Getting Started- Deciding on Asterix


#1

I understand that this is a very technical forum on Asterix and I have read the other intro info on Asterisk. However I have not been able to find impartial, honest (no sales pitch) open source PABX advice on the web. So I thought I would ask these questions here to advanced users.

  1. Firstly do you know of a site that compares alternative open source PABX products?
  2. Do you need to be an IT programmer to integrate a solution or could it be setup by a user that understands PABX’s?
  3. Does Asterisk require ongoing maintenance and at what intervals?
  4. Is there a general amount of time to set up the initial basic configuration (assuming continual tweaking and adjusting after the initial setup) ? eg. Two weeks or one day as suggested in the Asterix@home newbies guide.

Any thoughts would be appreciated as I am considering the learn and build or buy option as I am starting up my new business.


#2
  1. no, nothing that isn’t slanted one way or the other…voip-info is probably the most unbiased, but even there, a large portion of the site is dedicated to asterisk.

  2. you don’t NEED to be a programmer, but if you understand general programming principles and technology in general, you should be fine - just be prepared to do a LOT of reading on voip-info trying to learn all of the cool things you can do.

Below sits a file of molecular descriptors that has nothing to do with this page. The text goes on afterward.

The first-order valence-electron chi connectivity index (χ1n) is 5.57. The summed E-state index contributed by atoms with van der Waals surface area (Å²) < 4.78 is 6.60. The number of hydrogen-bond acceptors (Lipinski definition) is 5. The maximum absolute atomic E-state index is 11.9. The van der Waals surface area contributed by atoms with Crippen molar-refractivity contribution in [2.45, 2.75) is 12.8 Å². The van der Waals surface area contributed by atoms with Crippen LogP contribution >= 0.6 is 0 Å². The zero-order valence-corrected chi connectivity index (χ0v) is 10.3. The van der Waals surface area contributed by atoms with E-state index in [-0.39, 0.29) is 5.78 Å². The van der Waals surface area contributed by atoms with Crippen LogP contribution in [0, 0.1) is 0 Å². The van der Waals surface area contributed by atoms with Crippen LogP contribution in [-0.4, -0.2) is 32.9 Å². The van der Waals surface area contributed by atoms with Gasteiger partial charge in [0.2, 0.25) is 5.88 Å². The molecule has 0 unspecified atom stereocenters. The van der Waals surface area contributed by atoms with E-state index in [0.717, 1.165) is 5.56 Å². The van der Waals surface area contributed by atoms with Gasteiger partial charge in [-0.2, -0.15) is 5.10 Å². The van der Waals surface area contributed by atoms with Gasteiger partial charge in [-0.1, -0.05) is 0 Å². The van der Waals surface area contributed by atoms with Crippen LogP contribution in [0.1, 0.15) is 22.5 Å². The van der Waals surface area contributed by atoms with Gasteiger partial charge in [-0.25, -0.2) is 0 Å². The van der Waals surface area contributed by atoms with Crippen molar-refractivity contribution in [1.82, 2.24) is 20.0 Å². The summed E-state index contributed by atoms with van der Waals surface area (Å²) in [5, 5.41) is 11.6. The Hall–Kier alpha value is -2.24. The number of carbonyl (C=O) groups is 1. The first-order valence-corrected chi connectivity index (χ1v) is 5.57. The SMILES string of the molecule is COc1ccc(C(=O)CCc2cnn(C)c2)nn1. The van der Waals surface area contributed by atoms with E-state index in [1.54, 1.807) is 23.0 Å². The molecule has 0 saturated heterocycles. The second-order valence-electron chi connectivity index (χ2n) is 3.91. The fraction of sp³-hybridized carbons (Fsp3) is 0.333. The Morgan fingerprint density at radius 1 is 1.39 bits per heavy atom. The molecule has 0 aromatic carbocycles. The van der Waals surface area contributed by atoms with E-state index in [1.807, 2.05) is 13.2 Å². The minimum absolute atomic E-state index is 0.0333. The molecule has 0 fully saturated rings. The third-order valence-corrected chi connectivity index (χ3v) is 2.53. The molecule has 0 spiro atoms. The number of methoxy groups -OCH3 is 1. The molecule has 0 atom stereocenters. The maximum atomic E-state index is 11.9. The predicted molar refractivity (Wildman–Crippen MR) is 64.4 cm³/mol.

3. i wouldn’t say it requires maintenance, but digium is currently shooting for a release every 6 months, so if you wanted the newest features and fixes, you’d need to upgrade to the newest version. this is fairly easy to do and most of the time, you don’t need to modify your dialplan much, so it’s not a difficult proposition. as far as nightly or weekly stuff…we just reboot the servers once a week and don’t have too many issues.

  4. i can do a setup in one night now, but when i started, it would have taken me an entire week…it’s just like any other complex application - you need time to learn. if you’re serious about going with asterisk as a business, forget about *@home - go download the source and build a PBX from that - it’s the only way you’ll learn how to use the software. if you’re just looking for a PBX but won’t be doing anything more with it, then *@home would probably suffice.

i will tell you that we replaced almost $2 million worth of phone system with $50,000 worth of equipment to run asterisk and haven’t even considered looking back. FWIW…

HTH.


#3

looking over what is written above all i can say is ditto. i was not in the telephony business before i started with asterisk and didnt know much. however once i became involved it wasnt very hard to pick things up. a little over a year later i have my own voip company. we are in the process of building multiple systems for others. we have looked at other solutions out there for cost, quality etc. and we are still sticking to asterisk.


#4

Todd,

One of the things I’m having to consider very carefully, is the aspect of a user’s ability and willingness to adapt to the way Asterisk functions when dialing out.

Everyone gets very accustomed to having an instantaneous response to most calls dialed from a standard piece of phone equipment. It’s called “early-dial,” where-in each digit dialed is acted upon immediately by the “Central Office” switching equipment - and when the full number is dialed, the call is immediately processed, ringing the remote destination right away.